The Best Way to Stay in Touch With Ex-Coworkers and Bosses
When you leave an old job for a new one, it can be easy to clear your mind of all the things and people you knew before. After all, you need to stay focused on learning the job and making a good impression at your new workplace.
But staying in touch with past coworkers and bosses can be an important part of developing a network that can help support you in your career. You might have heard that career advice before. But it can sometimes feel awkward to reach out once you've moved on.
Joel Garfinkle, executive coach and author of "Getting Ahead: Three Steps to Take Your Career to the Next Level," shared some best practices for staying in touch in the least awkward way possible to maintain important professional connections.
"It's an important step that employees and people in the workforce need to make," but "it's something you could easily forget about," he said. "You don't need your network until you need your network."
The first step is to realize that this continued relationship is beneficial to both you and your old boss or coworkers. Sometimes, people don't stay in touch because they're worried their contacts will feel used, Garfinkle said. Instead, think of it as an equal exchange—you never know when either of you will need the other.
"Having a network of people who know you (and) respect you" can give you "credibility or a good reputation," he said. "You might join a company and... think about bringing that person along. There's opportunities both ways and sometimes something that begins as a mentorship can turn into a peer relationship."
Reach out early and often
Get in touch with your ex-boss and the coworkers you want to stay connected with in three weeks to a month after leaving your old job for another. That might seem too soon, but you want to set the precedent that you intend to stay connected and on good terms.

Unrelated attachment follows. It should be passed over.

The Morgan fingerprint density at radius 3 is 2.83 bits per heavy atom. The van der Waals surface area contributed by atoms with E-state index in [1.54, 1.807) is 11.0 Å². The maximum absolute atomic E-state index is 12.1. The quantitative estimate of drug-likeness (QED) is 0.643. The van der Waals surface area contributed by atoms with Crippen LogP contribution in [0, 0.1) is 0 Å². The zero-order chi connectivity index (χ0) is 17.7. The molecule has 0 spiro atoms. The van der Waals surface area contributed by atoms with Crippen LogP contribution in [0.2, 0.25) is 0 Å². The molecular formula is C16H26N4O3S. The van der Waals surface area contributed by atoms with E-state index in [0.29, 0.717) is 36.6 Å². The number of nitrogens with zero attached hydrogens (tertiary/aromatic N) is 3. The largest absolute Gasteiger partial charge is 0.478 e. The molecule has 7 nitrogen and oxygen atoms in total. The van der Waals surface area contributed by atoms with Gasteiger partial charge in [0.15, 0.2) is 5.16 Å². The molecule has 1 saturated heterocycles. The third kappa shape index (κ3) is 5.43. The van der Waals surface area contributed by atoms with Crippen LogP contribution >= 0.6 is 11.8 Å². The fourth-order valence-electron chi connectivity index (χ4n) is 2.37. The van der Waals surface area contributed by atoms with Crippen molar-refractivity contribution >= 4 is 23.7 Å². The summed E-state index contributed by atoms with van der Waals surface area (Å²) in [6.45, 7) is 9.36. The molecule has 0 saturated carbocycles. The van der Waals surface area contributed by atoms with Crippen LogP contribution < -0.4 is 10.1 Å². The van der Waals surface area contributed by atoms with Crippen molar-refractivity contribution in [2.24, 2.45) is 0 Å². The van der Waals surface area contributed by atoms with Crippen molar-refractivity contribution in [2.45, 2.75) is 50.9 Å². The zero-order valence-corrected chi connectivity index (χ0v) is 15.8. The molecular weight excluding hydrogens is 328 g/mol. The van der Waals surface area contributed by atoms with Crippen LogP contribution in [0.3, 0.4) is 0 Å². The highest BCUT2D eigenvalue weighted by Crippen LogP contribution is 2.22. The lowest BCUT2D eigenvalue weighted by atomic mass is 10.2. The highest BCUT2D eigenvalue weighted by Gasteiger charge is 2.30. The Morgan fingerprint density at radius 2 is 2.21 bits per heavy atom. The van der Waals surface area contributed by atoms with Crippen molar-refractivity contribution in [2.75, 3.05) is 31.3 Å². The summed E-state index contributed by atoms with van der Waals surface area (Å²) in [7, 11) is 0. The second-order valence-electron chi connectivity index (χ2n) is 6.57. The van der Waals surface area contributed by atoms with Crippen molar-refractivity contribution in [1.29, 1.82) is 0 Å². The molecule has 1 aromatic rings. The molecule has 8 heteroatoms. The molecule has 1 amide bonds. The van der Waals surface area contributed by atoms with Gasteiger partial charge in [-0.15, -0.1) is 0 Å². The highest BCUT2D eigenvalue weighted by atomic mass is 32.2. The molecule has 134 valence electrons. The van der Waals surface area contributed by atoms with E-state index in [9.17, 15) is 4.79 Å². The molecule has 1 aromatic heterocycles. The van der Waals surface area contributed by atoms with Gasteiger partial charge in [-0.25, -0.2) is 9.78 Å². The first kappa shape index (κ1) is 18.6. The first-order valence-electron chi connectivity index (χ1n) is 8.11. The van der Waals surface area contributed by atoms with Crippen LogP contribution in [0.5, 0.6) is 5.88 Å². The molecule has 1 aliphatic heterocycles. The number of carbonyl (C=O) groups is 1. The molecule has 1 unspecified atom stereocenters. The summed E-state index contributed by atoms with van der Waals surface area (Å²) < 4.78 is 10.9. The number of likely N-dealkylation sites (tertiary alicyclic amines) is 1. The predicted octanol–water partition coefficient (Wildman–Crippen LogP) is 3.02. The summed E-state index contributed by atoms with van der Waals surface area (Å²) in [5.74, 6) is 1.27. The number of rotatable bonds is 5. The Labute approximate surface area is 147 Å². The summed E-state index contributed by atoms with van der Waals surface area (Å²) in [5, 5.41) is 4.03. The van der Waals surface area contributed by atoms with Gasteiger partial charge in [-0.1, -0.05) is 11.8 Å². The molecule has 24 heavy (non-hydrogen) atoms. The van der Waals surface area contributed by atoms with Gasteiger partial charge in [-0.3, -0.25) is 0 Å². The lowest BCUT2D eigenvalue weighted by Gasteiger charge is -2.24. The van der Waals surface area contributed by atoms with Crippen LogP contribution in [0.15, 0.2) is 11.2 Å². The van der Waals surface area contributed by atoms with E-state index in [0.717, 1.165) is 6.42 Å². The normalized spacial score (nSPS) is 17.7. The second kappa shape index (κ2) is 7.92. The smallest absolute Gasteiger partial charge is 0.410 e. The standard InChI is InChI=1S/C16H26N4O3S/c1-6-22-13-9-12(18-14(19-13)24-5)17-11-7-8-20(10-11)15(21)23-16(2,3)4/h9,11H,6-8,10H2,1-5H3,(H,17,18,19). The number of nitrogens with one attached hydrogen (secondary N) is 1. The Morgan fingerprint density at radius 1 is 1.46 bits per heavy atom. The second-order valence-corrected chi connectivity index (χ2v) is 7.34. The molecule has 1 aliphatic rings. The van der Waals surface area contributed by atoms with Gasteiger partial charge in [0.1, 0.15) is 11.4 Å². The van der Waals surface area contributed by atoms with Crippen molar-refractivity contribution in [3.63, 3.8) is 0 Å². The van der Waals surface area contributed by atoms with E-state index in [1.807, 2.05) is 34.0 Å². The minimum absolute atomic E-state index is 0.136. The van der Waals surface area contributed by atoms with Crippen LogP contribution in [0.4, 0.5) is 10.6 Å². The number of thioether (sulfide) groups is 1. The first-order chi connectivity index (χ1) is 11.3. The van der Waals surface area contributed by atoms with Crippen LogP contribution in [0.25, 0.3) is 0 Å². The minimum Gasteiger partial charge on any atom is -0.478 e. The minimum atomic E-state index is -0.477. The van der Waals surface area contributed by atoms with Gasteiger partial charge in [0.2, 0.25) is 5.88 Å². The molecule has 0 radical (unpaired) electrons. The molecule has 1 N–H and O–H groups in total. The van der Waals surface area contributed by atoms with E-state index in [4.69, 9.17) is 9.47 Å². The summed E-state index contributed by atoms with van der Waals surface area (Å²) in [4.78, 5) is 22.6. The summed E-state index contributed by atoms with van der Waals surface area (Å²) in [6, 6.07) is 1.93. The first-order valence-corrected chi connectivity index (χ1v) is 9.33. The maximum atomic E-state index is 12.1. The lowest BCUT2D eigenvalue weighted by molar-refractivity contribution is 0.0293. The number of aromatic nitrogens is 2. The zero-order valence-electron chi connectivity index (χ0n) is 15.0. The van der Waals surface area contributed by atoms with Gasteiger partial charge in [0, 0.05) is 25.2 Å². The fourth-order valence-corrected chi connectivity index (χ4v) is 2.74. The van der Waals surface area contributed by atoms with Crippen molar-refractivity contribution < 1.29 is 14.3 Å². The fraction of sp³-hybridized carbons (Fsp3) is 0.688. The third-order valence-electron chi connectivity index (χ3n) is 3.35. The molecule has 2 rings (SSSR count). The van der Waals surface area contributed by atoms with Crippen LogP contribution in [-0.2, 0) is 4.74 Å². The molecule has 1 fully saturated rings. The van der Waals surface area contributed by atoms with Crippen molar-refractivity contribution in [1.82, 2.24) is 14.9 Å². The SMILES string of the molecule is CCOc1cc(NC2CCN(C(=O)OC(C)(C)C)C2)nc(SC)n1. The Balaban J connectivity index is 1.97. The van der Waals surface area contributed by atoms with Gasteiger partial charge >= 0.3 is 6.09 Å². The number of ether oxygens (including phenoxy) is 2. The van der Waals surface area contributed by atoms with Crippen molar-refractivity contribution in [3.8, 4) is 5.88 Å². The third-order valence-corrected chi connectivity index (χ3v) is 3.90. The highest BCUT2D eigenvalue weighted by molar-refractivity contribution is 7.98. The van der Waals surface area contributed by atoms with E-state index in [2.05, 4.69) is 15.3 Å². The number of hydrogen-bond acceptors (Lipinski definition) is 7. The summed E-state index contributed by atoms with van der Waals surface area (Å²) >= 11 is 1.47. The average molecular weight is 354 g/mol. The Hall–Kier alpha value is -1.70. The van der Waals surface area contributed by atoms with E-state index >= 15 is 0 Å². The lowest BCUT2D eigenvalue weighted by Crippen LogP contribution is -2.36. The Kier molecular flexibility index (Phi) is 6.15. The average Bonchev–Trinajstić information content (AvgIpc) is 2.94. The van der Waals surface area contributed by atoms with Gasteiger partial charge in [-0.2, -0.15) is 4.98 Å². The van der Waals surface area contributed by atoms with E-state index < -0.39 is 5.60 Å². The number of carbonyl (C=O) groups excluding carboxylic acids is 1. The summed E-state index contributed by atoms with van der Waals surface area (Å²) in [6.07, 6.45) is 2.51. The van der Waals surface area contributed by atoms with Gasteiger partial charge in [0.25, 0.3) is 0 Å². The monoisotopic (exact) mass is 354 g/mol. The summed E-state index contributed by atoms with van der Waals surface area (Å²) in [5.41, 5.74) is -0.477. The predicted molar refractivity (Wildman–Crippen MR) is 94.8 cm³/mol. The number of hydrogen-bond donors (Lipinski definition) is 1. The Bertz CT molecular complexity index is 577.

After that, reach out every six to eight weeks to check in.
"You don't want to do too much because (then) you're that annoying person," Garfinkle said.
Email is often the best and most comfortable way to start this new chapter of your relationship, he said.
Often, the toughest part is figuring out what to email your professional contact about. You don't want the communication to feel forced and inorganic.
Garfinkle suggested playing to the strengths of your existing relationship.
"Think about what ways (they were) supportive in your career," he said. "If they were a mentor of yours, someone you got professional advice from, a good thing is going to them for professional advice. ... People like to be needed."
You can also contact them when you have major changes in your life—if you're getting married, moving, traveling to a cool place, getting promoted or starting a new job. Or when you know important things are happening in theirs—their child is graduating or getting married, or they're staring a new company, for example. Being keyed in to these important events in their life will reinforce that you care about them and your relationship.
"Another great thing to do is look for articles that are interesting or relevant to them" and sending them along, Garfinkle said.
"The key thing isn't coming from the mindset of, 'I feel like I'm using them or need them,' it's the mindset that we need each other, I need them, they need me," he said.
What if you've fallen out of touch?
If you're like a lot of professionals and haven't kept in good touch with your contacts, you can start up that relationship again. But it's going to take a concerted effort on your part—once you've started up again, you're going to have to nurture it regularly.
Make sure the way you're reaching out is personal, "interactive" and "engaged," not a form email you're sending out to everyone you've lost touch with, Garfinkle said.
"It can be worth it if you put some energy into it," he said. "Make the connection and actually go have lunch with them and speak with them on the phone."